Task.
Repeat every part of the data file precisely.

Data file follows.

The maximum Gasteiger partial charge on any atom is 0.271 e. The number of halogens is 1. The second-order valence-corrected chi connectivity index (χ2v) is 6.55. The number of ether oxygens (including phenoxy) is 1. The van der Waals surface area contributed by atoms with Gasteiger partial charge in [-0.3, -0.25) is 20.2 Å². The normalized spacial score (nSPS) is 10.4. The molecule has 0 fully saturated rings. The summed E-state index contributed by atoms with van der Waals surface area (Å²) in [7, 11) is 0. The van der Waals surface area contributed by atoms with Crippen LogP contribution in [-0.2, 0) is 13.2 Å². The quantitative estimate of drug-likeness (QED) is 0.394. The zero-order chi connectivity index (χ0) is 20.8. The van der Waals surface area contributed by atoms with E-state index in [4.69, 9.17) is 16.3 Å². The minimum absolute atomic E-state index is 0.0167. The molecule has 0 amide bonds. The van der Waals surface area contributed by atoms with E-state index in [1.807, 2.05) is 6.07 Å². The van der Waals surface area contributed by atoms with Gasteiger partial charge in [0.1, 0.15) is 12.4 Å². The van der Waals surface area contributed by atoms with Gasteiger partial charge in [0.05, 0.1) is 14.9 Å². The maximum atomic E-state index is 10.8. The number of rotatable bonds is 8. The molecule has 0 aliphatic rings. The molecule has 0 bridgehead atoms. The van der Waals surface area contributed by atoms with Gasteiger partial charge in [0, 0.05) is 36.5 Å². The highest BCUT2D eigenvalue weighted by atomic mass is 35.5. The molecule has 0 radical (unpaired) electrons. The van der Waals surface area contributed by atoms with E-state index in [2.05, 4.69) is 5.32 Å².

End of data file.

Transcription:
The maximum Gasteiger partial charge on any atom is 0.271 e. The number of halogens is 1. The second-order valence-corrected chi connectivity index (χ2v) is 6.55. The number of ether oxygens (including phenoxy) is 1. The van der Waals surface area contributed by atoms with Gasteiger partial charge in [-0.3, -0.25) is 20.2 Å². The normalized spacial score (nSPS) is 10.4. The molecule has 0 fully saturated rings. The summed E-state index contributed by atoms with van der Waals surface area (Å²) in [7, 11) is 0. The van der Waals surface area contributed by atoms with Crippen LogP contribution in [-0.2, 0) is 13.2 Å². The quantitative estimate of drug-likeness (QED) is 0.394. The zero-order chi connectivity index (χ0) is 20.8. The van der Waals surface area contributed by atoms with E-state index in [4.69, 9.17) is 16.3 Å². The minimum absolute atomic E-state index is 0.0167. The molecule has 0 amide bonds. The van der Waals surface area contributed by atoms with E-state index in [1.807, 2.05) is 6.07 Å². The van der Waals surface area contributed by atoms with Gasteiger partial charge in [0.1, 0.15) is 12.4 Å². The van der Waals surface area contributed by atoms with Gasteiger partial charge in [0.05, 0.1) is 14.9 Å². The maximum atomic E-state index is 10.8. The number of rotatable bonds is 8. The molecule has 0 aliphatic rings. The molecule has 0 bridgehead atoms. The van der Waals surface area contributed by atoms with Gasteiger partial charge in [0, 0.05) is 36.5 Å². The highest BCUT2D eigenvalue weighted by atomic mass is 35.5. The molecule has 0 radical (unpaired) electrons. The van der Waals surface area contributed by atoms with E-state index in [2.05, 4.69) is 5.32 Å².